8. #7
    Join Date
    Mar 2015
    Location
    Scott county, Arkansas, Usa
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    1,379

    Default Re: swarm in trap lost to hive beetles. ???

    What Murdock said is the way I understand them. They don't attack and kill adult bees, more like laying siege to the hive, making life so difficult for them that they leave or cause them to become so weak they die of other causes. The larva tunnel through the honey and stored pollen, defecating as they go, ruining it for bees and people.

    So, I guess it would depend on how one defines kill or attack.

    I have had DE in trays under my hives for awhile now. It seems to be helping as I have only seen 4 or 5 so far this year. Our ground has been saturated since Sept., maybe that has kept them from pupating. Fingers crossed.

    Alex
    Ten years of Beekeeping before varroa. Started again spring of 2014.

  9. #8
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    Jun 2018
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    Boaz, KY, USA
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    Quote Originally Posted by AHudd View Post
    Our ground has been saturated since Sept., maybe that has kept them from pupating. Fingers crossed.
    Alex:

    This is a good observation. I too have noticed much less SHB pressure as compared to last year and speculated that it possibly had something to do with the protracted spring we have had. Didn't even consider that the soil moisture level would negatively impact pupation. Thanks for sharing.

    Russ

  10. #9
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    Mar 2015
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    Scott county, Arkansas, Usa
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    Default Re: swarm in trap lost to hive beetles. ???

    Russ,

    We have been fortunate that the rains have been coming very late in the evening and nights since the flow started. The bees have lost only about three days of foraging all Spring due to the weather.

    All my hives have a depression around them now from walking around them. I'll haul some dirt in if it ever dries enough to get the tractor out of the barn.

    I've been following along on the EFB threads, that really sucks for SP and anyone else.
    I'm so paranoid about those brood diseases I won't let anyone that has bees come out here or customers that want bees. I especially don't want the State inspector out here because I know where he has been, but we have to be inspected annually.
    I am fortunate to live in an isolated rural area. I don't know of any kept bees less than six mile from me.

    I hope your season is going well.
    Alex
    Ten years of Beekeeping before varroa. Started again spring of 2014.

  11. #10
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    Jun 2018
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    Boaz, KY, USA
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    Alex:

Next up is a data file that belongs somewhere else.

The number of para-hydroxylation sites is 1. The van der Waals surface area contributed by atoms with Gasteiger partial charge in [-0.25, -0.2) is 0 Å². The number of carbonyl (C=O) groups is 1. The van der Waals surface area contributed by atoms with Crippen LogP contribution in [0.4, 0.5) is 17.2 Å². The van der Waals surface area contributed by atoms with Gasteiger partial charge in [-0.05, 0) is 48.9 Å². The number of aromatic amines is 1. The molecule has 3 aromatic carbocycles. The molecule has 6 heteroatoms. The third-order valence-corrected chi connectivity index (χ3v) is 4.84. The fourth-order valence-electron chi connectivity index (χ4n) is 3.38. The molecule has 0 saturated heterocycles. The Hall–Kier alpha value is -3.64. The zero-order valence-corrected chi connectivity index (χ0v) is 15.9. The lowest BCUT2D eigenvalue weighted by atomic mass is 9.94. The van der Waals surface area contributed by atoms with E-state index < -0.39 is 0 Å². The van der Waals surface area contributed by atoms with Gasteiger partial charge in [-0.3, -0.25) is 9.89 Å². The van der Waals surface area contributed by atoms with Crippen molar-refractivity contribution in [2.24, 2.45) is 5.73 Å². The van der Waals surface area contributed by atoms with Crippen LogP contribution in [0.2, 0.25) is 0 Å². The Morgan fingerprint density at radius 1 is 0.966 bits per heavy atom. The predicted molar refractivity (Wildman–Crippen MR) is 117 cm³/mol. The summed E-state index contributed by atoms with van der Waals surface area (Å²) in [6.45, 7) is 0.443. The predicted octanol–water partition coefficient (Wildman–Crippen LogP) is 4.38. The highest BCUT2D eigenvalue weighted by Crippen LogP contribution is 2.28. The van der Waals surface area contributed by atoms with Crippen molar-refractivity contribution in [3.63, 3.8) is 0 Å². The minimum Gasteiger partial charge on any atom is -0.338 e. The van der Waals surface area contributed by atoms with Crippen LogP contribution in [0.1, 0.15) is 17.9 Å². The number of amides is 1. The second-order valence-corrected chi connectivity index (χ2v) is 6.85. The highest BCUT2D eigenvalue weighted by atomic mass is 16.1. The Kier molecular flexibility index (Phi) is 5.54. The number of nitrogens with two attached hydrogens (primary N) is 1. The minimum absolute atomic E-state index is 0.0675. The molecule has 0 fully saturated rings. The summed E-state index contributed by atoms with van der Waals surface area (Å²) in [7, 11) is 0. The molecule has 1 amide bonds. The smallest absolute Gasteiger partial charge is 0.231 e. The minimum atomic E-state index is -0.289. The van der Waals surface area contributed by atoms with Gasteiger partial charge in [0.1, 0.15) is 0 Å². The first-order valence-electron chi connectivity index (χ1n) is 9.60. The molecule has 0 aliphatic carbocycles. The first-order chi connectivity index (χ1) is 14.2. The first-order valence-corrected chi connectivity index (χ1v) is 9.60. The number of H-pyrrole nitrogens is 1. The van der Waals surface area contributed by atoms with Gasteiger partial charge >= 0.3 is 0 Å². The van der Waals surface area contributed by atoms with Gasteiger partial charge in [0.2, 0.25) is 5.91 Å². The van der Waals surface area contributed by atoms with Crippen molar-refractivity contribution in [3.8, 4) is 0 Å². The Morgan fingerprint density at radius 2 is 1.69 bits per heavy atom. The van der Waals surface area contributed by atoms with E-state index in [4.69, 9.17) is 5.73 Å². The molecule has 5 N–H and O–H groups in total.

Good report. We too have been fortunate to get mainly overnight rains as well so there have been very few rainout days so far.

    I have also found SP's experience very sobering and thought-provoking. We thankfully do not have mandatory inspections, but I am not nearly so isolated as you are.

    In my admittedly thin beekeeping resume, I find that the principle of 'less is more' seems to be a reoccurring theme.

    In other words, trying to resist inspecting unless there is a specific need or purpose to be in there, and to be careful not to get too greedy nor push too hard.

    It seems (SHB included) that bees have enough to be dealing with, my bungling notwithstanding.

    It's been a good year in my yard thus far, and seems to be a better-than-average Spring flow.

    How are things shaping up for you?

  12. #11
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    May 2017
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    Campbellsville, KY
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    Default Re: swarm in trap lost to hive beetles. ???

    Quote Originally Posted by Litsinger View Post
    SB:

    Sorry to hear about your troubles. While I have not had the specific experience you are describing, I know personally how difficult it can be to get SHB's controlled once they have a significant presence in a hive.

    In considering your question, I can't imagine there would be any significant downside to equipping your swarm boxes with beetle traps. Assuming you typically install your swarm set-ups level, would it be possible to equip them with a homemade screened bottom with Freeman tray?

    Just thinking out loud...
    I hadn't thought about something like that but it's good thinking. I'm definitely going to have to try something if the beetles are bad enough to take over a smaller swarm trap catch before you can even get it home!

    I couldn't believe that hive beetles had already taken over this swarm trap catch in a one weeks time, but they sure did. It was exactly one week from when the bees came to the trap until I brought the trap home and hived it. The beetles had already taken them over and they absconded the next day. I have been trying to have just one... just one... hive of bees on my property for 5 years.( actually I would love to have several but so far I can't even get one going) I bought a package the first year, which were taken over by hive beetles and absconded. The next year I bought two packages and installed with one queen thinking that twice as many bees would be able to defend themselves better. They died out in the late fall, suspect mites but never was really sure. The next year I decided I wasn't buying any more bees and started swarm trapping. I caught one cantaloupe sized swarm in July which died out shortly after. Last year the same story, except this bunch came 2 weeks earlier. Now this year, so far I have caught two swarms. The first was a HUGE swarm that did not all go into the box(I don't think the queen ever made it inside the box) and they swarmed again somewhere else and I was unable to catch them.( I had no brood to put in with them had I caught them, so they probably wouldn't have stayed anyway.)The second was this one in the original post in this thread that the hive beetles took over before I even got the trap home. I've just about pulled what little hair I have left out over bees... But I looked today and I have a swarm trap that is really busy with scout bees again, so maybe this one will be the one.